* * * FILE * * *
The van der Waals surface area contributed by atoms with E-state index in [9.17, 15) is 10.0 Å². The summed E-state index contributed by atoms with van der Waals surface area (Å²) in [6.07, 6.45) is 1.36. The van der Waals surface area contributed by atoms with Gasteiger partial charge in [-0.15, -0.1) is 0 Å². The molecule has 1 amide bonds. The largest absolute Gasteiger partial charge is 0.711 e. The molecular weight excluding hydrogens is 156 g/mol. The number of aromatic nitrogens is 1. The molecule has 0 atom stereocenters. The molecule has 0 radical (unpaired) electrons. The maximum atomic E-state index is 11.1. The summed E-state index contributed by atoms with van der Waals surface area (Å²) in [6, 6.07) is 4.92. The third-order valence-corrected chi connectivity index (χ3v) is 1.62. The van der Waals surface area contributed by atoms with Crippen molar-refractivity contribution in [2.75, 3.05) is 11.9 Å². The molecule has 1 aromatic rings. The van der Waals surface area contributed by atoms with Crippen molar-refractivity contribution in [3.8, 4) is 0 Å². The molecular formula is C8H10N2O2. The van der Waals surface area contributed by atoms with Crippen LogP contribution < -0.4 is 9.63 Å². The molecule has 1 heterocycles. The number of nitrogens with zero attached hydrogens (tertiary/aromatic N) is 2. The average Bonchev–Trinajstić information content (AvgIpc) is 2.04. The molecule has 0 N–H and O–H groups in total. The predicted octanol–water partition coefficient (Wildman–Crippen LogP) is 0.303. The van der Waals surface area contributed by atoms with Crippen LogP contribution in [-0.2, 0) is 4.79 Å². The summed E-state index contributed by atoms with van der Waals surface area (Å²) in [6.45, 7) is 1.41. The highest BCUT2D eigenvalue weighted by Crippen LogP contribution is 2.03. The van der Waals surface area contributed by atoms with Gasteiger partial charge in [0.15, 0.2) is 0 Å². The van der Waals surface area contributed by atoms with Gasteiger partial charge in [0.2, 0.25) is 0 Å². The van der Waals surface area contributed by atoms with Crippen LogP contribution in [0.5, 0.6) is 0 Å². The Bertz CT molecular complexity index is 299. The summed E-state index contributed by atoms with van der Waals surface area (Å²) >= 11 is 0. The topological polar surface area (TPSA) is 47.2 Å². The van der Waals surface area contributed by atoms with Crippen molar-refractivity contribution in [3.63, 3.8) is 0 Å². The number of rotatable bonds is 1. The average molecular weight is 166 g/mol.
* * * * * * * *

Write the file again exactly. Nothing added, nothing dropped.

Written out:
The van der Waals surface area contributed by atoms with E-state index in [9.17, 15) is 10.0 Å². The summed E-state index contributed by atoms with van der Waals surface area (Å²) in [6.07, 6.45) is 1.36. The van der Waals surface area contributed by atoms with Gasteiger partial charge in [-0.15, -0.1) is 0 Å². The molecule has 1 amide bonds. The largest absolute Gasteiger partial charge is 0.711 e. The molecular weight excluding hydrogens is 156 g/mol. The number of aromatic nitrogens is 1. The molecule has 0 atom stereocenters. The molecule has 0 radical (unpaired) electrons. The maximum atomic E-state index is 11.1. The summed E-state index contributed by atoms with van der Waals surface area (Å²) in [6, 6.07) is 4.92. The third-order valence-corrected chi connectivity index (χ3v) is 1.62. The van der Waals surface area contributed by atoms with Crippen molar-refractivity contribution in [2.75, 3.05) is 11.9 Å². The molecule has 1 aromatic rings. The van der Waals surface area contributed by atoms with Crippen molar-refractivity contribution in [3.8, 4) is 0 Å². The molecular formula is C8H10N2O2. The van der Waals surface area contributed by atoms with Crippen LogP contribution < -0.4 is 9.63 Å². The molecule has 1 heterocycles. The number of nitrogens with zero attached hydrogens (tertiary/aromatic N) is 2. The average Bonchev–Trinajstić information content (AvgIpc) is 2.04. The molecule has 0 N–H and O–H groups in total. The predicted octanol–water partition coefficient (Wildman–Crippen LogP) is 0.303. The van der Waals surface area contributed by atoms with Crippen LogP contribution in [-0.2, 0) is 4.79 Å². The summed E-state index contributed by atoms with van der Waals surface area (Å²) in [6.45, 7) is 1.41. The highest BCUT2D eigenvalue weighted by Crippen LogP contribution is 2.03. The van der Waals surface area contributed by atoms with Gasteiger partial charge in [0.15, 0.2) is 0 Å². The van der Waals surface area contributed by atoms with Gasteiger partial charge in [0.2, 0.25) is 0 Å². The van der Waals surface area contributed by atoms with Crippen LogP contribution in [0.5, 0.6) is 0 Å². The Bertz CT molecular complexity index is 299. The summed E-state index contributed by atoms with van der Waals surface area (Å²) >= 11 is 0. The topological polar surface area (TPSA) is 47.2 Å². The van der Waals surface area contributed by atoms with Crippen molar-refractivity contribution in [3.63, 3.8) is 0 Å². The number of rotatable bonds is 1. The average molecular weight is 166 g/mol.